Jessie G Taft
DL Seminar | Team Human: Optimizing Technology for Human Beings (instead of the other way around).
Updated: May 13, 2019
Post by Mohit Chawla | MS Student in Connective Media, Cornell Tech
Presentation by Douglas Rushkoff | Bestselling Author, and Professor of Media Theory and Digital Economics at CUNY/Queens
In today’s talk at the Digital Life Initiative, Douglas Rushkoff, an American media theorist, writer, columnist, lecturer, graphic novelist, and documentarian, gave an excellent talk on “Optimizing Technology for Human Beings (instead of the other way around)”. Below is a brief summary of the talk.
Rushkoff began by comparing Mayor Bloomberg's competition for tech schools in New York, and its potential to create an alternate to Silicon Valley, to the 1970s emergence of the New York film scene as a counter to the Hollywood Studio system. New York's films had lower budgets and indie hearts, in contrast to Hollywood's crisp images with perfect sets. New York's connections to culture and diversity could make it an alternative to Silicon Valley's anti-social, economy-draining, elitist, extractive, and exploitative tech landscape.
What worries Rushkoff is when hundreds of millions of dollars come into a place and buildings start to going up - instead of creating an alternative to Silicon Valley, we might end up creating another one in New York. He fears that New York could be overwhelmed by the growth-based “Lean Mean Startup Machine” culture. The problem is that the question in New York tech these days is not “How can Silicon Valley/technology/business serve New York?” but “How can New York be the next Silicon Valley?” I believe that, this is not just true for New York but for many other cities in many other countries. This is because tech is the fastest growing sector with very high potential to generate employment.
On the incident of local residents’ response to Amazon’s HQ announcement in Long Island city, he adds that, on an intuitive level, the locals were saying - “Wait a minute, this feels like colonialism by a certain techno-business model, even if we are not able to articulate exactly why!” This was verified when they looked at Silicon valley and saw how people were literally lying in front of Google buses to prevent their movement. They understood Google’s alien invasion, and how San Francisco, which used to be a city, was being used as a Hollywood backdrop for the lives of tech workers, with no investment in the local people. According to Rushkoff, Google became the amplifier for one of the Adam Smith’s three factors of production - land, labour and capital. The only one that scales infinitely is capital, but what happens to the other two? It is interesting to see how the other two factors are negatively impacted in the name of technological development.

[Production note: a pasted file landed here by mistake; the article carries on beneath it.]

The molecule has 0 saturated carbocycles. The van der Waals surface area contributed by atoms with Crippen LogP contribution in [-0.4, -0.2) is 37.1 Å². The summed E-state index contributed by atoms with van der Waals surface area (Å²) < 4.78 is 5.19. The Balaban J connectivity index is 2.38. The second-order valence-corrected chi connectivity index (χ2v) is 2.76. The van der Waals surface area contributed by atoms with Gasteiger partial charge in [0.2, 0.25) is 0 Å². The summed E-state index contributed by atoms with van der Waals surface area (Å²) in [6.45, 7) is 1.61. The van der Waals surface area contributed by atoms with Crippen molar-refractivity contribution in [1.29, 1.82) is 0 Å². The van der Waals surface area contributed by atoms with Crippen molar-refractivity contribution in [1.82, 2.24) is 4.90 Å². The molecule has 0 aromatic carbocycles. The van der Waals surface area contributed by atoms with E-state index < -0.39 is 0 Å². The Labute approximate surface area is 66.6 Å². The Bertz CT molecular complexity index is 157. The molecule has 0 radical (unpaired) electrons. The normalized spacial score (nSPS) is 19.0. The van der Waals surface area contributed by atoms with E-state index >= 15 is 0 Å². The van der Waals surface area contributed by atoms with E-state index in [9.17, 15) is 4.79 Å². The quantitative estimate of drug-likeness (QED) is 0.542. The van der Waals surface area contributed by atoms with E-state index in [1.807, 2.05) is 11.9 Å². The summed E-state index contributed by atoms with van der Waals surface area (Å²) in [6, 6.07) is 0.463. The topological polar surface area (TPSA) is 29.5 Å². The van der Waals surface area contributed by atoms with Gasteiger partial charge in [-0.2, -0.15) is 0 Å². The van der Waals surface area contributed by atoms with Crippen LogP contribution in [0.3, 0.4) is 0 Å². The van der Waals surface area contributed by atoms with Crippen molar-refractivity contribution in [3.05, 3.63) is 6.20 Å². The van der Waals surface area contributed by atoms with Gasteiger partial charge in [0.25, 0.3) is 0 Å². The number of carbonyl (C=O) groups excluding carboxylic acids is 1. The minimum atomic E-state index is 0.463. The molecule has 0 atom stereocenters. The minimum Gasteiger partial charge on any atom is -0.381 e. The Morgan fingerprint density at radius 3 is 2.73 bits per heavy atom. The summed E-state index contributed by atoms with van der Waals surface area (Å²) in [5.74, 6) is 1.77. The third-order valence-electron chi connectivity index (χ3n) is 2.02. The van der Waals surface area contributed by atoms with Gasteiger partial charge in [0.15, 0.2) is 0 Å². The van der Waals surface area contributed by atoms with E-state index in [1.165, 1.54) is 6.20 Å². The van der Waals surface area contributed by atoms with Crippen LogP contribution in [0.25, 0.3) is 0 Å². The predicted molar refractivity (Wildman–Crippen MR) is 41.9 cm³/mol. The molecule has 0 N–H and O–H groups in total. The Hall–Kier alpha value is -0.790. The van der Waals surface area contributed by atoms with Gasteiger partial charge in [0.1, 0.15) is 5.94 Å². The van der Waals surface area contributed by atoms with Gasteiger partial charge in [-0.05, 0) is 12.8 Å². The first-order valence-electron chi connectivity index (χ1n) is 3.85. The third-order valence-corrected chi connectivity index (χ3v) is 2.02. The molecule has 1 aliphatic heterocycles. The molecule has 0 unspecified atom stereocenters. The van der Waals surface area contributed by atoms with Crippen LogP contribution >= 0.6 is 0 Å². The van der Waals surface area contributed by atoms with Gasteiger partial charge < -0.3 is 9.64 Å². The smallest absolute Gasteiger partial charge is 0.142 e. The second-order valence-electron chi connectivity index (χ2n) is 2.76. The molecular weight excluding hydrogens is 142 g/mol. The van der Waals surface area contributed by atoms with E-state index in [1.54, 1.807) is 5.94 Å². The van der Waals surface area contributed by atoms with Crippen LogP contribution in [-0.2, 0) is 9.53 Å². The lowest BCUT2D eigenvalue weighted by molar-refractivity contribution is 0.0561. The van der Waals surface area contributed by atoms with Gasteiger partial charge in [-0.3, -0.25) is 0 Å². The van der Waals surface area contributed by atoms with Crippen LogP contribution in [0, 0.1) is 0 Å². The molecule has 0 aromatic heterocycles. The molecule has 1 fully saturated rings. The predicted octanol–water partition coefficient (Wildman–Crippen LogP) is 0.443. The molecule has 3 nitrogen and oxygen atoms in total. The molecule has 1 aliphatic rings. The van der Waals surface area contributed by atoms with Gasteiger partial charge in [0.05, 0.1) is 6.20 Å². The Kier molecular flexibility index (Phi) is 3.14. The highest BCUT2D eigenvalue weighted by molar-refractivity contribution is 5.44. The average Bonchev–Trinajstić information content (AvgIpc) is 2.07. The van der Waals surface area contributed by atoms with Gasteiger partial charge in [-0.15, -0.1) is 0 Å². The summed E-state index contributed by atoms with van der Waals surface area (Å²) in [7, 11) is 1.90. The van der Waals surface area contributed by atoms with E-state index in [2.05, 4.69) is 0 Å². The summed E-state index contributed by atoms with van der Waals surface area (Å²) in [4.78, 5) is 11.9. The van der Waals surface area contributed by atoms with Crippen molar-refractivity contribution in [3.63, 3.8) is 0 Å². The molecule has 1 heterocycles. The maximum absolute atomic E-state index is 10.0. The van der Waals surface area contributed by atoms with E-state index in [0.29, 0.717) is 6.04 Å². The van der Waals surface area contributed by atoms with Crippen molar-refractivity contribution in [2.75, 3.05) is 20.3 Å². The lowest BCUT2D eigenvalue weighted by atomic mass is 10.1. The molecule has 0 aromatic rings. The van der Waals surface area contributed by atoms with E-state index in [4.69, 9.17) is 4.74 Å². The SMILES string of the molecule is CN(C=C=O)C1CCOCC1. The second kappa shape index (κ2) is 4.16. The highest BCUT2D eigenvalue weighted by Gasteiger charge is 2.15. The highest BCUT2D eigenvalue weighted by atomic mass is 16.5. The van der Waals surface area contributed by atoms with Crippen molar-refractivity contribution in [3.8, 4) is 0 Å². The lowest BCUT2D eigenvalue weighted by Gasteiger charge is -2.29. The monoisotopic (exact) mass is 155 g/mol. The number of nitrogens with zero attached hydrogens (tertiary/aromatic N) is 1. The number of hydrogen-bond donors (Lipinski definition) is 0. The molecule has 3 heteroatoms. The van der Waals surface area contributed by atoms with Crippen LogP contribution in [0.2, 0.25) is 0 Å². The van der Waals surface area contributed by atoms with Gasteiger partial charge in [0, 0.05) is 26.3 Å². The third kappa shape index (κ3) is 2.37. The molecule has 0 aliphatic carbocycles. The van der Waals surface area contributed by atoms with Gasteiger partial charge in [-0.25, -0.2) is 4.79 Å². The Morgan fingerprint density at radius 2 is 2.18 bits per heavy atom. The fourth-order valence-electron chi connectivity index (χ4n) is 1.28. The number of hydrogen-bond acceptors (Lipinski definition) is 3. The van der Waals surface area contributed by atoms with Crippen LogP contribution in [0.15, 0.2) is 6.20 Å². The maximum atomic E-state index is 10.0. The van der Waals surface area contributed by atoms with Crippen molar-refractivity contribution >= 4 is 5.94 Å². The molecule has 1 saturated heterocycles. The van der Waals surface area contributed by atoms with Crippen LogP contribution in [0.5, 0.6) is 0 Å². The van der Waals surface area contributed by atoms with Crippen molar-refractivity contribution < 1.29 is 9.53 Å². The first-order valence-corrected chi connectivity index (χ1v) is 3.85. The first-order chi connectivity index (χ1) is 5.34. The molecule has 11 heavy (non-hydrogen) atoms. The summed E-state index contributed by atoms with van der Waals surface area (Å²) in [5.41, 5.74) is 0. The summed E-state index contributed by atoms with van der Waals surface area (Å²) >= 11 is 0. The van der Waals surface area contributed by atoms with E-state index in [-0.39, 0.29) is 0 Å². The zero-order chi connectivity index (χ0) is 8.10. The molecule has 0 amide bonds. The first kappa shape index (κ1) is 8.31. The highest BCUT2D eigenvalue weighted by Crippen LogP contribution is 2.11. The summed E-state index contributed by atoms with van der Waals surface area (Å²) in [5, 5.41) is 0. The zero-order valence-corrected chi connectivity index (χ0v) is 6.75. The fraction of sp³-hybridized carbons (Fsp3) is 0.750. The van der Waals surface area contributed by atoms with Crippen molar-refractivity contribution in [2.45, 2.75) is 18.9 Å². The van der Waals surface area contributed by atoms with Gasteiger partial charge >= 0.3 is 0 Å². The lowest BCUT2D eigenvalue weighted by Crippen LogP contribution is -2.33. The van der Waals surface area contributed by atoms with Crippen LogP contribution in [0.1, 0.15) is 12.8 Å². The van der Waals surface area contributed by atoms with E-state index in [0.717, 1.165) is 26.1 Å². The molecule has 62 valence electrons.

Rushkoff notes the negative impact of venture capitalism by showing how mission-driven people who want to solve problems using technology end up pivoting away by taking venture money, forcing themselves to ask “How can we help people and also make a billion dollars scalably?" He further adds how unrealistic expectations of return by venture capitalists mean that companies earning good profits are still declared failures on Wall Street.
To Rushkoff, this shows that “investing” is broken and needs to be disrupted. To this point, he adds that its surprising to see that while technologists understand the technological operating systems that they are using to build their platforms, they are either oblivious to economic operating system beneath their platforms or they accept it as a given condition of nature. They are ready to disrupt traditional industries like taxis and publishing, but they are not willing to disrupt the current model of venture capital investing. He thinks this is because young technologists go to Silicon Valley with their ideas and are convinced that “You either hit a home run or nothing”. Rushkoff recommends that startups should take as little venture money as possible. This can be summarized to say that the current model of investing is flawed as it focuses on growth instead of sustainability.
Finally, Rushkoff talks about the adverse effects of technology: how education has become tech-job training, and how creative and liberal arts are struggling. He adds that we have moved to an attention economy with products based on "eyeball hours". Companies' use of users' past data puts them in statistical buckets for easier modeling, resulting in outcomes that reduce unpredictability and creativity.
It was very interesting to see Rushkoff’s views on technology and venture capitalism and I agree that is it time to step back and rethink the direction we are collectively heading towards, using technology. It is important we question, rather than accepting things as a given condition of nature.